With the recent release of “Terminator: Salvation” I took some time to re-familiarize myself with the franchise by watching the first three Terminator films. While watching Terminator 2 I was enlightened to something I had not noticed before. The T-800 says to John Connor “Skynet began to learn at a geometric rate”. Of course I’d heard this line before, but I didn’t really understand it, until now that I have a background in mathematics.
Certainly “geometric rate” sounds really cool, but several meanings could be inferred. The movie seems to imply that in this case a geometric rate is an exponential rate. Meaning that Skynet learned a little at first, then a lot. Of course a geometric rate may also mean something totally different, in fact it could be quite the opposite.
In calculus a geometric series is an example of an infinite series with a finite sum. To visualize what that means, imagine a 1×1 square, it’s surface area is 1. Cut the square in half, you now have two surfaces areas of 1/2 which sum up to 1. Cut one of those halves in half, you then have a rectangle with area 1/2 and two squares with area 1/4. Proceed cutting one of the smaller rectangles in half. You can do so forever. You’ll essential have a series of rectangles and squares with the areas as follows 1/2, 1/4, 1/8, 1/16, 1/32, … 1/(2^n). Even though you have an infinite series, the sum of all those elements is still the area of the square, which is 1. The example below demonstrates this with a ruler.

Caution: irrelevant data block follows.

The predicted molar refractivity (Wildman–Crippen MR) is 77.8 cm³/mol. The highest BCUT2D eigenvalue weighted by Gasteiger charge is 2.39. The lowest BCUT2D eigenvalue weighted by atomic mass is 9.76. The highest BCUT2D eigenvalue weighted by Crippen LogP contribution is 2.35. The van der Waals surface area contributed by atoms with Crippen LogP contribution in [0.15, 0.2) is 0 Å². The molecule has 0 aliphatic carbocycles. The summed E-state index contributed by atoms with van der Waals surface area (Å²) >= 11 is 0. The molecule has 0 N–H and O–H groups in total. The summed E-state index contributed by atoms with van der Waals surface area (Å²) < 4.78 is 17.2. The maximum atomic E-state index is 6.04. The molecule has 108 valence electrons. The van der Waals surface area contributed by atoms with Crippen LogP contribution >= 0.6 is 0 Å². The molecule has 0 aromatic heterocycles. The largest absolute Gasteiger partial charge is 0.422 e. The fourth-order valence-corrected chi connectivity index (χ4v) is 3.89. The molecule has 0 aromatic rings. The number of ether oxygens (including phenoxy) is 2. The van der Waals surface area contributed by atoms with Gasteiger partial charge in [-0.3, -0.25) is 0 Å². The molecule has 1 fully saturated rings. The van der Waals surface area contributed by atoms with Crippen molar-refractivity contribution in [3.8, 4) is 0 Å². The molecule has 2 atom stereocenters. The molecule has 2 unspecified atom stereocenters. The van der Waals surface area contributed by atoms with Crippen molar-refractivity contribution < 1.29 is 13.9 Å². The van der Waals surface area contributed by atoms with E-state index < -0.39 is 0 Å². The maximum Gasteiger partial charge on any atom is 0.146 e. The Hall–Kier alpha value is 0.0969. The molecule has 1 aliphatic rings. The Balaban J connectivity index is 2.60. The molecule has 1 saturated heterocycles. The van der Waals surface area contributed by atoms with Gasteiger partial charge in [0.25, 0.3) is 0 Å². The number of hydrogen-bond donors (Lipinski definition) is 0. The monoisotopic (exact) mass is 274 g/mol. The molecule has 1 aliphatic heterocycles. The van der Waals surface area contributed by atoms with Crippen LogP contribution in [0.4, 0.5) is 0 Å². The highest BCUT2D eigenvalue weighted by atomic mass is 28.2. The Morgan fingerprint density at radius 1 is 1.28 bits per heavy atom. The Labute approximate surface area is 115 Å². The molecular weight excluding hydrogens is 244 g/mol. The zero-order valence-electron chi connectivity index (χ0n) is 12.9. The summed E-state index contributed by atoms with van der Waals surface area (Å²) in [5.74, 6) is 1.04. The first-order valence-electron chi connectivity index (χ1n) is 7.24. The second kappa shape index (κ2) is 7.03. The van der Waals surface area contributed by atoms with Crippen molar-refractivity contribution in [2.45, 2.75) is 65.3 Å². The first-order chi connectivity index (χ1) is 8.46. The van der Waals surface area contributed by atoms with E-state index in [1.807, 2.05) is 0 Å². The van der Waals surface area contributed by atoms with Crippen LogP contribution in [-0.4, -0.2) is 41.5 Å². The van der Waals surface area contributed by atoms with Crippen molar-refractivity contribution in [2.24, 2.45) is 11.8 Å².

With this understanding of a geometric series it is possible that the geometric rate at which Skynet was learning, was a geometric series with a finite sum. In which case Skynet learned a whole lot right off the bat, and then continued to learn, but not nearly as much as it learned at it’s onset, and the total sum of all knowledge that Skynet will learn is limited to a finite sum.
Indeed this is not inconsistent with the film. Skynet did destroy most of mankind right away with the technology it had. Later on it developed some more knowledge about destroying humanity, but not nearly at the rate at which it had when it first went online.